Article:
The Legendary Robin Williams
1 Academy Award, 6 Golden Globe Awards, 4 Grammy Awards, 3 Emmy Awards and 85 nominations. 5 recorded stand-up stand-up specials and over 70 film appearances. Starred in 92 sitcom episodes. Film actor and stand-up comedian. Considered by some to be the saddest clown, by others the funniest man in the world, and by some to be both at the same time. He is Robin Williams, and this is a summary of his life’s work.
Who is Robin Williams?
I admit I had trouble writing this post. I was sure that I wanted to write about Robin Williams, as he is not only one of my favorite comedians but also one of the biggest icons in the comedy world.
However, the comedian had serious problems that make it difficult to remember him. He had drug and alcohol problems, divorced twice (and remarried), suffered from depression, and had serious financial problems at the end of his life. He also suffered from professional criticism. Throughout his stand-up career, he was repeatedly accused of plagiarism, i.e. stealing other comedians’ jokes. He took his own life in 2014 at the age of 63.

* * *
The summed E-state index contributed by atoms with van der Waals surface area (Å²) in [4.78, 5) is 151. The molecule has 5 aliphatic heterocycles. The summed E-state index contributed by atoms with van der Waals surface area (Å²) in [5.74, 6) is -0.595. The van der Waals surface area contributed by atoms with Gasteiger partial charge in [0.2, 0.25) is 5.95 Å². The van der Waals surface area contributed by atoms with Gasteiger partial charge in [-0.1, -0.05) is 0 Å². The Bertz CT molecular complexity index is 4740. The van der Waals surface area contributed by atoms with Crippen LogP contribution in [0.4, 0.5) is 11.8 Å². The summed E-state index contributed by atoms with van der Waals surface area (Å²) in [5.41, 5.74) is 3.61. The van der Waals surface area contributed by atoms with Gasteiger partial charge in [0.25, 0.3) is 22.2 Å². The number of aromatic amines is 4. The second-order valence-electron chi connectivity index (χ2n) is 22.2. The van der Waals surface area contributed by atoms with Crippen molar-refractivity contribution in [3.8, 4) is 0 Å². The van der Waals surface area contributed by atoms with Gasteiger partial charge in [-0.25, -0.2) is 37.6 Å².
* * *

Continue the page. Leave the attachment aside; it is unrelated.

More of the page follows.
I found out how Robin Williams became the multi-faceted performer the world has come to know and love. To do so, I watched the documentary HBO’s “Robin Williams: Come Inside My Mind”, read the biography Robin by David Itzkoff, the portrait book Duna Könyvklub Robin Williams, watched his stand-up shows, re-watched some of his films, and read numerous online materials, interviews, and articles about him. In this post I have collected the most interesting and informative facts.
A strictly funny family